UPEK, Inc. v. Authen Tec, Inc.

Filing 153

ORDER (1) DENYING 95 UPEK'S MOTION TO STRIKE COUNTERCLAIMS AND (2) DENYING 111 AUTHENTEC'S MOTION FOR RELIEF FROM PRETRIAL ORDER OF MAGISTRATE JUDGE. Signed by Judge Jeremy Fogel on 7/6/2010. (jflc2, COURT STAFF) (Filed on 7/6/2010)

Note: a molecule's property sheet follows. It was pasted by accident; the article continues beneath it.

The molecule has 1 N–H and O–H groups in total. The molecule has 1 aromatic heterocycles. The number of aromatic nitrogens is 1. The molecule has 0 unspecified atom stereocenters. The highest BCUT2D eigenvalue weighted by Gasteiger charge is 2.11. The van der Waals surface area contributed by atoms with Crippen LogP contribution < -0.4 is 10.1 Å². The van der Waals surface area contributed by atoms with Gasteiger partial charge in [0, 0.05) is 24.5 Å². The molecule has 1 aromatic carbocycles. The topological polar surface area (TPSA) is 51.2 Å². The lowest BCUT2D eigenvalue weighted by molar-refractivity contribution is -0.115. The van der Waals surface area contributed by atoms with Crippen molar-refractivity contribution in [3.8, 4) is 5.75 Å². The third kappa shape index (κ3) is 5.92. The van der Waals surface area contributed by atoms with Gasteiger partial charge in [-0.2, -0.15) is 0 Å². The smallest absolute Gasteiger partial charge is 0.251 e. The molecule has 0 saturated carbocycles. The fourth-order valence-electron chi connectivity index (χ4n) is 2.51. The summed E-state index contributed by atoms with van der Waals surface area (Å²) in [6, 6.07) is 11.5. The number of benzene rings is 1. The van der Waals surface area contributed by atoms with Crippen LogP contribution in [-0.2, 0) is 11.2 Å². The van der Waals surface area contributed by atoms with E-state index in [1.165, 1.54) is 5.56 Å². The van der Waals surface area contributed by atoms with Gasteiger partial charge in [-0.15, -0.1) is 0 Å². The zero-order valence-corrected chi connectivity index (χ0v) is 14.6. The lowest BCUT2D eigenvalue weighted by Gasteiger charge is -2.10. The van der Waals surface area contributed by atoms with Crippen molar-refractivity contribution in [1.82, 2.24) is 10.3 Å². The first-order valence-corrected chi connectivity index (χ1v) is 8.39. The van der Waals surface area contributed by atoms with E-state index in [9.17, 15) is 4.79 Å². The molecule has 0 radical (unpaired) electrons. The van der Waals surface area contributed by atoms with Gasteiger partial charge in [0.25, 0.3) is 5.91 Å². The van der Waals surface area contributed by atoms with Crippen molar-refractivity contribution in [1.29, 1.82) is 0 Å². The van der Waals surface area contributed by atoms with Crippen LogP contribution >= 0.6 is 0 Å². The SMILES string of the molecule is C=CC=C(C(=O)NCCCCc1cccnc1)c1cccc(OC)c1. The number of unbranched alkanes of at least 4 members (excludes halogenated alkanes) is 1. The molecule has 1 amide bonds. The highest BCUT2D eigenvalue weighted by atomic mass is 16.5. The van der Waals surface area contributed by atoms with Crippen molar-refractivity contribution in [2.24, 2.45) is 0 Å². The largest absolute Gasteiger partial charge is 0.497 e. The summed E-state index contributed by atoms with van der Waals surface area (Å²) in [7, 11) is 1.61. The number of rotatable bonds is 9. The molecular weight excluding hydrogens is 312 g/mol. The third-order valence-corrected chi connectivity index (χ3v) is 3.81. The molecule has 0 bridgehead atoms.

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UPEK, Inc. v. Authen Tec, Inc. Doc. 153 1 2 3 4 5 6 7 **E-Filed 7/6/10** IN THE UNITED STATES DISTRICT COURT 8 FOR THE NORTHERN DISTRICT OF CALIFORNIA 9 SAN JOSE DIVISION 10 11 12 13 14 15 16 17 18 19 20 21 22 23 24 25 26 27 28 1 UPEK, INC., a Delaware corporation, Plaintiff, v. AUTHENTEC, INC., a Delaware corporation, Defendant. Case No. 10-424-JF (PVT) ORDER1 (1) DENYING UPEK'S MOTION TO STRIKE COUNTERCLAIMS AND (2) DENYING AUTHENTEC'S MOTION FOR RELIEF FROM PRETRIAL ORDER OF MAGISTRATE JUDGE [re: doc. nos. 95, 111] AUTHENTEC, INC., a Delaware corporation, Counterclaimant, v. UPEK, INC., a Delaware Corporation, Counterdefendant. UPEK, Inc. ("UPEK") and AuthenTec, Inc. ("AuthenTec") are competitors in the field of fingerprint scanners. UPEK alleges that AuthenTec infringes United States Patent No. 6,028,773 ("the `773 patent") and seeks a judicial declaration of non-infringement and/or invalidity of United States Patent Nos. 6,667,439 ("the `439 patent"); 5,940,526 ("the `526 patent"); This disposition is not designated for publication in the official reports. C a se No. C-10-424 JF (PVT) O R D E R (1) DENYING UPEK'S MOTION TO STRIKE COUNTERCLAIMS, ETC. ( JF E X 1 ) Dockets.Justia.com 1 2 3 4 5 6 7 8 9 10 11 12 13 14 15 16 17 18 19 20 21 22 23 24 25 26 27 28 7,505,613 ("the `613 patent"); 5,953,441 ("the `441 patent"); and 6,049,620 ("the `620 patent"), each of which is owned by AuthenTec. AuthenTec originally asserted counterclaims for infringement of the `439, `526, `613, `441, and `620 patents. On March 26, 2010, UPEK filed under seal a motion for sanctions pursuant to Fed. R. Civ. P. 11(c), contending that AuthenTec asserted counterclaims with respect to the `620, `441, and the `613 patents without reasonable pre-suit investigation.2 AuthenTec thereafter amended its counterclaims, adding a claim that UPEK infringes U.S. Patent No. 6,259,804 ("the `804 patent") and deleting its claims with respect to the `439 and the `613 patents. AuthenTec also moved to unseal UPEK's Rule 11 motion; the unsealing motion was granted in part and denied in part by Magistrate Judge Trumbull. UPEK now moves to strike AuthenTec's amended counterclaims, and AuthenTec moves for relief from the nondispositive pretrial order of Magistrate Judge Trumbull. The Court has considered the moving and responding papers and the oral arguments of counsel presented at the hearing on June 25, 2010. For the reasons discussed below, both motions will be denied. I. UPEK'S MOTION TO STRIKE UPEK moves to strike AuthenTec's amended counterclaims, contending that the amendment was improper because AuthenTec did not first obtain a stipulation from UPEK or leave of Court. AuthenTec argues that Fed. R. Civ. P. 15 ("Rule 15") allowed it to amend as of right and alternatively that the Court should permit the amendment in any event because the amendment does not cause undue prejudice to UPEK. A. Amendment as of right UPEK contends that AuthenTec's entitlement to amend its counterclaims as of right ended twenty-four days after UPEK filed its answer to the counterclaims. UPEK filed an amended complaint on the same day it answered AuthenTec's original counterclaims. On May 28, 2010, the Court scheduled a claim construction hearing for October 28, 2010 and deferred determination of UPEK's Rule 11 motion until after the claim construction hearing, concluding that resolution of the motion will depend at least in part upon the construction of claim terms within the relevant patents. 2 C a se No. C-10-424 JF (PVT) O R D E R (1) DENYING UPEK'S MOTION TO STRIKE COUNTERCLAIMS, ETC. ( JF E X 1 ) 2 1 2 3 4 5 6 7 8 9 10 11 12 13 14 15 16 17 18 19 20 21 22 23 24 25 26 27 28 AuthenTec argues in essence that the filing of the amended complaint "restarted the clock" with respect to its entitlement to amend its counterclaims as of right. Rule 15(a)(1) provides that "[a] party may amend its pleading once as a matter of course within: (A) 21 days after serving it, or (B) if the pleading is one to which a responsive pleading is required, 21 days after service of a responsive pleading or 21 days after service of a motion under Rule 12(b), (e), or (f), whichever is earlier."3 Rule 15(a)(3) also provides that "any required response to an amended pleading must be made within the time remaining to respond to the original pleading or within 14 days after service of the amended pleading, whichever is later." 1. 2009 amendment to Rule 15 Rule 15(a)(1) was "amended [in 2009] to make three changes in the time allowed to make one amendment as a matter of course". Adv. Comm. Notes to 2009 Amendments to Fed. R. Civ. P. 15. "First, the right to amend once as a matter of course [under the 2009 amendment] terminates 21 days after service of a motion under Rule 12(b), (e), or (f)." Id. Under the previous version of Rule 15(a)(1), "[s]erving a motion attacking the pleading did not terminate the right to amend, because a motion is not a `pleading' as defined in [Fed. R. Civ. P. 7]. The right to amend survived beyond decision of the motion unless the decision expressly cut off the right to amend." Id. Thus, under the previous version of Rule 15(a)(1), a plaintiff potentially could amend a complaint as a matter of right months or even years after filing, depending on the evolution of Rule 12 motions in that case. The 2009 amendment to Rule 15 provides a "fixed, predictable, and reasonably short period" for amendments as a matter of right. 3 James Wm. Moore, Moore's Fed. Practice 15.12[3] (3d ed. 2009). Second, "the right to amend once as a matter of course is no longer terminated by service of a responsive pleading. The responsive pleading may point out issues that the original pleader had not considered and persuade the pleader that amendment is wise. Just as amendment was permitted by former Rule 15(a) in response to a motion, so the amended rule permits one Fed. R. Civ. P. 6(d) and 5(b)(2)(E) allows an additional three days within which a party may respond when papers are served via electronic means, as is the case here. 3 C a se No. C-10-424 JF (PVT) O R D E R (1) DENYING UPEK'S MOTION TO STRIKE COUNTERCLAIMS, ETC. ( JF E X 1 ) 3 1 2 3 4 5 6 7 8 9 10 11 12 13 14 15 16 17 18 19 20 21 22 23 24 25 26 27 28 amendment as a matter of course in response to a responsive pleading." Id. Third, Rule 15 now allows one more day to amend a pleading to which no responsive pleading is allowed and omits the provision that cuts off the right to amend if the action is on the trial calendar. In addition, the 2009 amendments abrogated Rule 13(f), which "establishes Rule 15 as the sole rule governing amendment of a pleading to add a counterclaim." Adv. Comm. Notes to 2009 Amendments to Fed. R. Civ. P. 15. Under the previous version of the Federal Rules, the amendment of counterclaims had been controlled to some extent by Fed. R. Civ. P. 13(f) and also had been the subject of special attention by the courts. In Nolan v. City of Yonkers, No. 92 CIV. 6067 (KMW), 1990 WL 120685, at *4 (S.D.N.Y. March 19, 1996), the court concluded that the "[d]efendants did not have a right to assert new counterclaims unrelated to the amendment in the answers . . . in the same way that they had a right to assert counterclaims in their original answer." See also Elite Entm't, Inc. v. Khela Bros. Entm't, 227 F.R.D. 444, 446-47 (E.D. Va. 2005) (explaining that a new counterclaim "may be filed without leave only when the amended complaint changes the theory or scope of the case, and then, the breadth of the changes in the amended [counterclaim] must reflect the breadth or the changes in the amended complaint."). However, following the 2009 amendments, Rule 15 alone controls the amendment of counterclaims. Nolan and Elite Entertainment thus appear to be superseded to the extent that they are inconsistent with the current version of Rule 15. 2. Procedural history UPEK filed its original complaint on January 29, 2010. On February 2, 2010, AuthenTec answered and counterclaimed, alleging that UPEK infringes the `439, `526, `441, `613, and `620 patents and is liable for misappropriation of trade secrets and conversion. AuthenTec also alleged that the `773 patent is not infringed and unenforceable. On February 23, 2010, UPEK amended its complaint, adding count twelve, alleging the unenforceability of the `620 patent on the basis of inequitable conduct. On the same day, UPEK also answered AuthenTec's counterclaims. On March 12, 2010, AuthenTec answered UPEK's amended complaint and reasserted its counterclaims without making any change to the counterclaims. 4 C a se No. C-10-424 JF (PVT) O R D E R (1) DENYING UPEK'S MOTION TO STRIKE COUNTERCLAIMS, ETC. ( JF E X 1 ) 1 2 3 4 5 6 7 8 9 10 11 12 13 14 15 16 17 18 19 20 21 22 23 24 25 26 27 28 On March 29, 2010, UPEK answered AuthenTec's reasserted counterclaims, adding a thirty-third affirmative defense that alleged the unenforceability of the `439 patent. On April 22, 2010, AuthenTec refiled its answer to UPEK's amended complaint and filed the subject amended counterclaims. While the answer was unchanged from AuthenTec's previous answer, the amended counterclaims added a new claim for infringement of `804 patent and deleted claims for infringement relating to the `439 and the `613 patents. 3. Practical effect of the amended pleading It is undisputed that AuthenTec was entitled to amend its counterclaims as of right within twenty-four days of February 23, 2010, when UPEK filed its answer to the original counterclaims. AuthenTec contends that UPEK's amended complaint, filed on the same day, restarted the twenty-four-day clock. The Court concludes otherwise. "When an amended pleading does not add new parties, new claims, or significant new factual allegations, courts are often willing to allow the previously filed response to the original pleading [to] suffice." Justin Kraft & Kraft Piano Servs., LLC v. Arden, No. CV. 07-487-PK, 2009 WL 73869, at *7 (D. Or. Jan. 8, 2009) (quoting 3 Moore's Federal Practice 15.17 (3d ed. 2008)). See also Stanley Works v. Snydergeneral Corp., 781 F. Supp. 659, 664-665 (E.D. Cal. 1990) (noting that "the option to file an [a]nswer to a [f]irst [a]mended [c]omplaint lies with the defendant"). While UPEK's amended complaint did add a new claim, that claim did not add new subject matter to the action or otherwise affect AuthenTec's original counterclaims. AuthenTec was not obligated to assert any new counterclaims in response to the amended complaint. For the same reasons, UPEK was not entitled to amend as of right its answer to AuthenTec's counterclaims after twenty-four days of its answer to the original counterclaims. B. Leave to amend Rule 15(a)(2) advises that "[t]he court should freely give leave when justice so requires." "This policy is `to be applied with extreme liberality.'" Eminence Capital, LLC v. Aspeon, Inc., 316 F.3d 1048, 1051 (9th Cir. 2003) (quoting Owens v. Kaiser Found. Health Plan, Inc., 244 F.3d 708, 712 (9th Cir. 2001)). "In Foman v. Davis, 371 U.S. 178, [182] (1962), the Supreme 5 C a se No. C-10-424 JF (PVT) O R D E R (1) DENYING UPEK'S MOTION TO STRIKE COUNTERCLAIMS, ETC. ( JF E X 1 ) 1 2 3 4 5 6 7 8 9 10 11 12 13 14 15 16 17 18 19 20 21 22 23 24 25 26 27 28 Court offered the following factors that a district court should consider in deciding whether to grant leave to amend: In the absence of any apparent or declared reason such as undue delay, bad faith or dilatory motive on the part of the movant, repeated failure to cure deficiencies by amendments previously allowed, undue prejudice to the opposing party by virtue of allowance of the amendment, futility of amendment, etc. the leave sought should, as the rules require, be "freely given." Eminence Capita, 316 F.3d at 1051. "Not all of the factors merit equal weight. As this circuit and others have held, it is the consideration of prejudice to the opposing party that carries the greatest weight." Id. at 1052. 1. UPEK's amended answer AuthenTec does not assert that UPEK's amended answer to AuthenTec's counterclaims, which adds an affirmative defense with respect to the unenforceability of the `439 patent, would cause undue prejudice. The Court should grant leave to amend freely when justice requires. Accordingly, UPEK may amend its answer. At the time of the amendment, both parties were engaged actively in amending and reframing their various pleadings. There is no evidence of undue delay; UPEK learned of the evidence that underlies its new affirmative defense in the time between its original answer and March 29, 2010. 2. AuthenTec's Counterclaims a. Deleting the `439 and the `613 patent infringement counterclaims AuthenTec proposes to dismiss its counterclaims with respect to the `439 and the `613 patents without prejudice, apparently seeking to preserve its ability to reassert the patents against UPEK at some point in the future. The `613 patent is the subject of UPEK's Rule 11 motion. Under Rule 11(c)(2), the recipient of a motion under Rule 11 has twenty-one days within which to withdraw or correct the challenged paper, claim, defense, contention, or denial. In Sneller v. City of Bainbridge Island, 606 F.3d 636, 639 (9th Cir. 2010), the Ninth Circuit held that "[t]he Rule 11 safe harbor provision, by its plain language, does not require that a party drop its claims with prejudice." UPEK contends that allowing AuthenTec to refile its claim with respect to either the `439 or the `613 patents is unduly prejudicial. Relying upon Super Sack Manufacturing Corp. v. 6 C a se No. C-10-424 JF (PVT) O R D E R (1) DENYING UPEK'S MOTION TO STRIKE COUNTERCLAIMS, ETC. ( JF E X 1 ) 1 2 3 4 5 6 7 8 9 10 11 12 13 14 15 16 17 18 19 20 21 22 23 24 25 26 27 28 Chase Packaging Corp., 57 F.3d 1054, 1058 (Fed. Cir. 1995), it argues that the dismissal of compulsory counterclaims must be with prejudice. However, unlike its counterpart in Super Sack, AuthenTec does not contend that dismissal of its counterclaims would affect this Court's jurisdiction over UPEK's claim for declaratory relief with respect to the `439 and the `613 patents. While infringement claims related to the `439 and the `613 patents indisputably are compulsory counterclaims pursuant to Fed. R. Civ. P. 13(a),4 Rule 13 bars a future claim only "[i]f the action proceeds to judgment without the interposition of a [compulsory] counterclaim . . . ." Adv. Comm. Notes to Fed. R. Civ. P. 13. It is true that if AuthenTec's counterclaims are dismissed without prejudice and UPEK thereafter dismisses its own claims for declaratory relief with respect to the `439 and the `613 patents, AuthenTec conceivably could reassert its claims with respect to the patents in another jurisdiction. "[I]n the exercise of sound discretion, the granting of leave to amend can be conditioned in order to avoid prejudice to the opposing party." Allied Industrial Workers v. General Electric Co., 471 F.2d 751, 756 (6th Cir. 1973) (quoting Strickler v. Pfister Associated Growers, Inc., 319 F.2d 788, 791 (6th Cir. 1963)). See also General Signal Corp. v. MCI Telecommunications Corp., 66 F.3d 1500, 1514 (9th Cir. 1995) (noting that "we have held that a district court, in its discretion, may impose costs pursuant to Rule 15 as a condition of granting leave to amend in order to compensate the opposing party for additional costs incurred because the original pleading was faulty."). At oral argument, AuthenTec stipulated that it would not file an infringement action against UPEK premised on the `613 patent other than in this Court. Accordingly, the Court will grant AuthenTec leave to delete its claims with respect to the `439 and the `613 patents on the express condition that AuthenTec not file an infringement action premised on either patent other than in the Northern District of California, San Jose Division. // "A pleading must state as a counterclaim any claim that at the time of its service the pleader has against an opposing party if the claim: (A) arises out of the transaction or occurrence that is the subject matter of the opposing party's claim; and (B) does not require adding another party over whom the court cannot acquire jurisdiction." Fed. R. Civ. P. 13(a)(1). 7 C a se No. C-10-424 JF (PVT) O R D E R (1) DENYING UPEK'S MOTION TO STRIKE COUNTERCLAIMS, ETC. ( JF E X 1 ) 4 1 2 3 4 5 6 7 8 9 10 11 12 13 14 15 16 17 18 19 20 21 22 23 24 25 26 27 28 b. Adding the `804 patent UPEK does not contend that adding the `804 patent to the instant case would be prejudicial to it. The `804 patent shares the same specification as the `526 patent, and there is no evidence of undue delay, bad faith, or dilatory motive on the part of the AuthenTec. II. AUTHENTEC'S MOTION FOR RELIEF AuthenTec moves for relief from Magistrate Judge Trumbull's May 17, 2010 order ("May 17 Order"), which granted in part and denied in part AuthenTec's motion to unseal UPEK's Rule 11 motion. Pursuant to Judge Trumbull's order, portions of UPEK's Rule 11 motion remain under seal and designated "Highly Confidential Attorneys' Eyes Only." AuthenTec argues that the May 17 Order is clearly erroneous, contending that the sealed materials do not meet the standards for this level of protection and that the order is fundamentally unfair because it deprives AuthenTec of a reasonable opportunity to respond to UPEK's allegations. 1. Legal standard AuthenTec has the burden of showing that the magistrate judge's ruling is clearly erroneous or contrary to law. "[T]he magistrate's decision on a nondispositive issue will be reviewed by the district court judge under the clearly erroneous standard." Bahn v. NME Hospitals, Inc., 929 F.2d 1404, 1414 (9th Cir. 1991); see also Fed. R. Civ. P. 72(a) ("The district judge in the case must . . . set aside any part of the order that is clearly erroneous or is contrary to law."). "In finding that the magistrate judge's decision is `clearly erroneous,' the Court must arrive at a definite and firm conviction that a mistake has been committed." EEOC v. Lexus of Serramonte, No. C 05-0962 SBA, 2006 WL 2619367, at *2 (N.D. Cal. Sept. 5, 2006). "This standard is extremely deferential and the [m]agistrate's rulings should be considered the final decisions of the [d]istrict [c]ourt." Id. 2. Compelling reasons to seal Judge Trumbull assumed for purposes of AuthenTec's motion that UPEK's Rule 11 8 C a se No. C-10-424 JF (PVT) O R D E R (1) DENYING UPEK'S MOTION TO STRIKE COUNTERCLAIMS, ETC. ( JF E X 1 ) 1 2 3 4 5 6 7 8 9 10 11 12 13 14 15 16 17 18 19 20 21 22 23 24 25 26 27 28 motion is dispositive. (May 17 Order at 5:26-27.5) "Those who seek to maintain the secrecy of documents attached to dispositive motions must meet the high threshold of showing that `compelling reasons' support secrecy." Kamakana v. City and County of Honolulu, 447 F.3d 1172, 1180 (9th Cir. 2006) (citing Foltz v. State Farm Mut. Auto. Ins. Co., 331 F.3d 1122, 1136 (9th Cir. 2003)). "The factors relevant to a determination of whether the strong presumption of access is overcome include . . . ` . . . whether disclosure of the material could result in improper use of the material for . . . infringement upon trade secrets.'" Hagestad v. Tragesser, 49 F.3d 1430, 1434 (9th Cir. 1995) (quoting EEOC v. Erection Co., Inc., 900 F.2d 168, 170 (9th Cir. 1990)). UPEK identified two categories of sensitive information: "(1) confidential technical details concerning why UPEK's TCS4 and TCS5 devices cannot perform the image quality evaluations associated with certain limitations of claims 1 and 4 of AuthenTec's asserted `620 patent; and (2) extremely sensitive and highly confidential technical details concerning why UPEK's TCS4 and TCS5 devices perform anti-spoofing techniques that cannot possibly read on the limitations of claim 1 of AuthenTec's asserted `441 patent, or claims 1 and 27 of AuthenTec's asserted `613 patent." (May 17 Order at 3:9-15.) UPEK submitted the declaration of Alan Kramer, its former CEO, who discusses proprietary details with respect to how UPEK's devices function, the "significant financial and development investment . . . made in the technology, and the extensive efforts . . . to maintain confidentiality". (May 17 Order at 6:1721.) Under California law, the definition of a trade secret "consists of three elements: (a) information (b) which is valuable because [it is] unknown to others and (c) which the owner has attempted to keep secret." ABBA Rubber Co. v. Seaquist, 235 Cal. App. 3d 1, 18 (Cal. App. 4th UPEK's Rule 11 motion alleges that AuthenTec asserted counterclaims with respect to the infringement of the `620, `441, and the `613 patents without a reasonable pre-suit investigation. See View Eng'g, Inc. v. Robotic Vision Sys., 208 F.3d 981, 984 (Fed. Cir. 2000) (quoting Cooter & Gell v. Hartmarx Corp., 496 U.S. 384, 405 (1990)) ( "`Rule 11 imposes a duty on attorneys to certify that they have conducted a reasonable inquiry and have determined that any papers filed with the court are well grounded in fact [and] legally tenable. . . .'") (brackets in the original). 9 C a se No. C-10-424 JF (PVT) O R D E R (1) DENYING UPEK'S MOTION TO STRIKE COUNTERCLAIMS, ETC. ( JF E X 1 ) 5 1 2 3 4 5 6 7 8 9 10 11 12 13 14 15 16 17 18 19 20 21 22 23 24 25 26 27 28 Dist. 1991) (citation omitted). Judge Trumbull found that UPEK had established all three elements. (See May 17 Order at 6:17-21; 5:1-3 (quoting Kramer Decl.) (noting that the details "relate to security features" and that "the very purpose of biometric devices is to ensure security, [so] the last form of technical information UPEK wants made known about its devices is how they operate to ensure such security.)). Accordingly, she concluded that the information is a trade secret and the proper subject of a sealing order, even under the "compelling reasons" standard. AuthenTec contends that this conclusion was clearly erroneous because UPEK simultaneously is claiming that the information is confidential and that the information should be readily ascertainable by AuthenTec through reverse engineering and oscilloscope measurements. This Court agrees that UPEK's argument is peculiar, but it does not follow that Judge Trumbull's order is clearly erroneous. "[I]nformation can be a trade secret even though it is readily ascertainable, so long as it has not yet been ascertained by others in the industry." ABBA Rubber, 235 Cal. App. 3d at 21. Indeed, the California legislature contemplated excluding information that was readily ascertainable from the definition of trade secrets, but it ultimately determined that such a definition would "`mudd[y] the meaning of the term trade secret' and `invite[] the various parties to speculate on the time needed to discover a secret.'" ABBA Rubber, 235 Cal. App. 3d at 21 (quoting The Secret's Out: California's Adoption of the Uniform Trade Secrets Act Effects on the Employer-Employee Relationship, 20 LOY. L.A. L. REV. 1167, 1214 n.231 (1987) (quoting Senate Com. on Judiciary, Selected Bill Analyses Assem. Bill No. 501, 5-6 (1984))) (marks in the original). UPEK appears to be arguing that AuthenTec could have "readily ascertained" through a reasonable investigation how UPEK's products worked. Its ability to support that argument with facts goes to the merits of its Rule 11 motion. However, until AuthenTec presents evidence that it or others in the industry actually have ascertained UPEK's proprietary information through appropriate means, the information that UPEK has identified remains the proper subject of a sealing order and a "Highly Confidential Attorneys' Eyes Only" designation. // 10 C a se No. C-10-424 JF (PVT) O R D E R (1) DENYING UPEK'S MOTION TO STRIKE COUNTERCLAIMS, ETC. ( JF E X 1 ) 1 2 3 4 5 6 7 8 9 10 11 12 13 14 15 16 17 18 19 20 21 22 23 24 25 26 27 28 3. Reasonable opportunity to respond Under Rule 11(c)(1), a party must be provided "notice and a reasonable opportunity to respond" before "the court may impose an appropriate sanction", and the denial of such an opportunity implicates due process concerns. See Miller v. Cardinale (In re DeVille), 361 F.3d 539, 548 (9th Cir. 2004). While the California legislature sought to avoid disputes about the time or efforts necessary to ascertain a trade secret, precisely such a dispute is presented in the instant case. UPEK contends that its trade secrets are readily ascertainable, and AuthenTec argues that Judge Trumbull's order denies it a reasonable opportunity to respond to UPEK's allegations. UPEK asserts that AuthenTec already should be in possession of sufficient facts to respond to the Rule 11 motion. See View Eng'g, 208 F.3d 981, 986 ("Before filing counterclaims of patent infringement, Rule 11, we think, must be interpreted to require the law firm to, at a bare minimum, apply the claims of each and every patent that is being brought into the lawsuit to an accused device and conclude that there is a reasonable basis for a finding of infringement of at least one claim of each patent so asserted.") Indeed, AuthenTec may present evidence of its presuit investigation to support the reasonable basis for its counterclaims. AuthenTec also may be expected to argue either that (1) UPEK's construction of the claims of the `620, `441, and the `613 patents is incorrect or (2) UPEK's trade secrets are not reasonably ascertainable. UPEK correctly points out that under Patent L.R. 2-2, a party's experts ordinarily are allowed to review materials marked "Highly Confidential Attorneys' Eyes Only." (See N.D. Cal. Interim Patent L.R. 2-2 Model Protective Order 7.3(c).) Nothing in Judge Trumbull's order prevents AuthenTec from employing an independent expert to review UPEK's highly confidential information, assuming that the expert agrees to be bound by restrictions substantially similar to those found in N.D. Cal. Interim Patent L.R. 2-2 Model Protective Order Ex. A. 11 C a se No. C-10-424 JF (PVT) O R D E R (1) DENYING UPEK'S MOTION TO STRIKE COUNTERCLAIMS, ETC. ( JF E X 1 ) 1 2 3 4 5 6 7 8 9 10 11 12 13 14 15 16 17 18 19 20 21 22 23 24 25 26 27 28 DATED: 7/6/10 IT IS SO ORDERED. (2) Good cause therefor appearing, (1) III. DISPOSITION UPEK's motion to strike will be denied, consistent with the foregoing discussion; and AuthenTec's motion for relief from nondispositive pretrial order of Magistrate Judge Trumbull will be denied. ____________________________ JEREMY FOGEL United States District Judge 12 C a se No. C-10-424 JF (PVT) O R D E R (1) DENYING UPEK'S MOTION TO STRIKE COUNTERCLAIMS, ETC. ( JF E X 1 )